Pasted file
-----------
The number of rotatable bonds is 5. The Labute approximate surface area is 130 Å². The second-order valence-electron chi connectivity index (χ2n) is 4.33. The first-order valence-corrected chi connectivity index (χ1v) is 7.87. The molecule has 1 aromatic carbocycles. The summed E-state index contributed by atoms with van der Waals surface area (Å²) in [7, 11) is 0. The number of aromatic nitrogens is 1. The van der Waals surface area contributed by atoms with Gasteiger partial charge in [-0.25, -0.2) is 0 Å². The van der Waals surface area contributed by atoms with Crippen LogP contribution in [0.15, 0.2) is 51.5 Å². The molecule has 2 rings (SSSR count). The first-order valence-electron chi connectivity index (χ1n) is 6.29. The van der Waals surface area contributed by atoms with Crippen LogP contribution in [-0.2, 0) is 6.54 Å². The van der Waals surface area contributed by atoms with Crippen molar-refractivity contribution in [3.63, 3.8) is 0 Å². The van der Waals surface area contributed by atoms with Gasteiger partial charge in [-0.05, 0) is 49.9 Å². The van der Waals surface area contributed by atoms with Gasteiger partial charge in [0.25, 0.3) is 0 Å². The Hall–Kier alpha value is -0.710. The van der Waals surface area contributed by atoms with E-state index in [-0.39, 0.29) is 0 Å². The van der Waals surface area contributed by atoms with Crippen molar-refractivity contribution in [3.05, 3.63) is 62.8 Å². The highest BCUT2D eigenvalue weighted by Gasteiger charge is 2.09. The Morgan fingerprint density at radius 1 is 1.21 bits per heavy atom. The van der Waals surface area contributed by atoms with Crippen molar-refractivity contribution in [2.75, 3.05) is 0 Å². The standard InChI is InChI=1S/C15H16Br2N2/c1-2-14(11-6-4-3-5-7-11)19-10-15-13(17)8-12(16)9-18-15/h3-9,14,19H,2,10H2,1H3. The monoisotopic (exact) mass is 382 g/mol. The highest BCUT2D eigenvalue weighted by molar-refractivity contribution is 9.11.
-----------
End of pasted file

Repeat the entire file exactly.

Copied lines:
The number of rotatable bonds is 5. The Labute approximate surface area is 130 Å². The second-order valence-electron chi connectivity index (χ2n) is 4.33. The first-order valence-corrected chi connectivity index (χ1v) is 7.87. The molecule has 1 aromatic carbocycles. The summed E-state index contributed by atoms with van der Waals surface area (Å²) in [7, 11) is 0. The number of aromatic nitrogens is 1. The van der Waals surface area contributed by atoms with Gasteiger partial charge in [-0.25, -0.2) is 0 Å². The van der Waals surface area contributed by atoms with Crippen LogP contribution in [0.15, 0.2) is 51.5 Å². The molecule has 2 rings (SSSR count). The first-order valence-electron chi connectivity index (χ1n) is 6.29. The van der Waals surface area contributed by atoms with Crippen LogP contribution in [-0.2, 0) is 6.54 Å². The van der Waals surface area contributed by atoms with Crippen molar-refractivity contribution in [3.63, 3.8) is 0 Å². The van der Waals surface area contributed by atoms with Gasteiger partial charge in [-0.05, 0) is 49.9 Å². The van der Waals surface area contributed by atoms with Gasteiger partial charge in [0.25, 0.3) is 0 Å². The Hall–Kier alpha value is -0.710. The van der Waals surface area contributed by atoms with E-state index in [-0.39, 0.29) is 0 Å². The van der Waals surface area contributed by atoms with Crippen molar-refractivity contribution in [3.05, 3.63) is 62.8 Å². The highest BCUT2D eigenvalue weighted by Gasteiger charge is 2.09. The Morgan fingerprint density at radius 1 is 1.21 bits per heavy atom. The van der Waals surface area contributed by atoms with Crippen molar-refractivity contribution in [2.75, 3.05) is 0 Å². The standard InChI is InChI=1S/C15H16Br2N2/c1-2-14(11-6-4-3-5-7-11)19-10-15-13(17)8-12(16)9-18-15/h3-9,14,19H,2,10H2,1H3. The monoisotopic (exact) mass is 382 g/mol. The highest BCUT2D eigenvalue weighted by molar-refractivity contribution is 9.11.